Passing in epee - current interpretation

Discussion in 'Rules and Referee Questions' started by nwtrout, Jan 26, 2018.

  1. nwtrout

    nwtrout Made the Cut

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    This discussion topic came up at the JAN NAC and at a local tourney recently.

    What is the current direction/directive/take on what constitutes passing in epee, and thus halt of fencing?

    I understand its changed over the past few years from shoulder, to center mass, to hips, to thighs, to as long as any body part of the two fencers are still crossed, a pass hasn't taken place - even trailing leg, non-weapon arm or foot. It seems to be rather fluid.

    Thanks
     
  2. Mac A. Bee

    Mac A. Bee is a Verified Fencing ExpertMac A. Bee Podium

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    Completely passed, i.e. you can see space between the fencers.
     
  3. Archerlite

    Archerlite Rookie

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    The rules say : «When a fencer FULLY passed his opponent, the referee has to immediately give the command : "Halte" »

    So you have to wait the fencer be totally behind his/her opponent, no care of the weapon.
     
  4. Strytllr

    Strytllr DE Bracket

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    So... when you have a lazier type of referee who keeps standing at the far end of the other side of the strip, how do they tell when fencers are "completely passed"?
     
  5. Archerlite

    Archerlite Rookie

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    If the referee keep his eyes closed, the Rules can't be used with him, obviously.
     
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  6. jdude97

    jdude97 Podium

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    In practice, they make their best guess of it. In actuality, they just don't know. Ergo why it's important to follow the bout and maintain proper positioning. Granted it's often hard to practically do so in venues below NAC level due to proximity of strips to one-another (ref can't stand far enough back to get the proper angle at the end of the strip).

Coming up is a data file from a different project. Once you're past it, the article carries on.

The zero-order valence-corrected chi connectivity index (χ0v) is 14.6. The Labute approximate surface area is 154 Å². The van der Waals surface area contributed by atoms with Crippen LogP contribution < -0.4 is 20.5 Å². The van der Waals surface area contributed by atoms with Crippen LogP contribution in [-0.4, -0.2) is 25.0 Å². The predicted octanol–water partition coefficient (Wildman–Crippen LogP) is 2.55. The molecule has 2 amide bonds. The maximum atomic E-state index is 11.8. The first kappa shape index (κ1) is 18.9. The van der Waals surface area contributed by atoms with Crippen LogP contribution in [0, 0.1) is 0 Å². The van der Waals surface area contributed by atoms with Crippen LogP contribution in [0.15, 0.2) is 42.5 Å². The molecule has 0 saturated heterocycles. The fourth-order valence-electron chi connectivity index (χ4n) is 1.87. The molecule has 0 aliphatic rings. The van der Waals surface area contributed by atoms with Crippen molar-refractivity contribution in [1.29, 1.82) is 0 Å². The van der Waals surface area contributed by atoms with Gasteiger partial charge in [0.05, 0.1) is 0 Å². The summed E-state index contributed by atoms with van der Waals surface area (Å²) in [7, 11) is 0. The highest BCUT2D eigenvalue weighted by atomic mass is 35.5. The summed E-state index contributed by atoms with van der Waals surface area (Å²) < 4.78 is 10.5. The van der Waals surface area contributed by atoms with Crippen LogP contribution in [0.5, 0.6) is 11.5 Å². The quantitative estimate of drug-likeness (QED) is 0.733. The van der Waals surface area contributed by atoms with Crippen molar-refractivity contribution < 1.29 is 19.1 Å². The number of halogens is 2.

7. Privateer

    Privateer Podium

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    honest question, do you get time to riposte in epee like is generally awarded in foil?
     
  8. Mac A. Bee

    Mac A. Bee is a Verified Fencing ExpertMac A. Bee Podium

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    Parsing your question, the fencer who is passed must begin his *action* (rules don't say "riposte") before he is passed.
     
    Last edited: Feb 13, 2018
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  9. Privateer

    Privateer Podium

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    so if I parry a fleche let's say, I can wait for the opponent to pass so I have a their big fat back as an easy target, yes?
     
  10. Mac A. Bee

    Mac A. Bee is a Verified Fencing ExpertMac A. Bee Podium

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    No. Your action must begin before your opponent has passed - regardless his back's size and BFP.;)
     
  11. MHS Fencer

    MHS Fencer DE Bracket

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    If you're deliberately waiting it's almost certainly not a single action. It's parry-riposte not parry, riposte.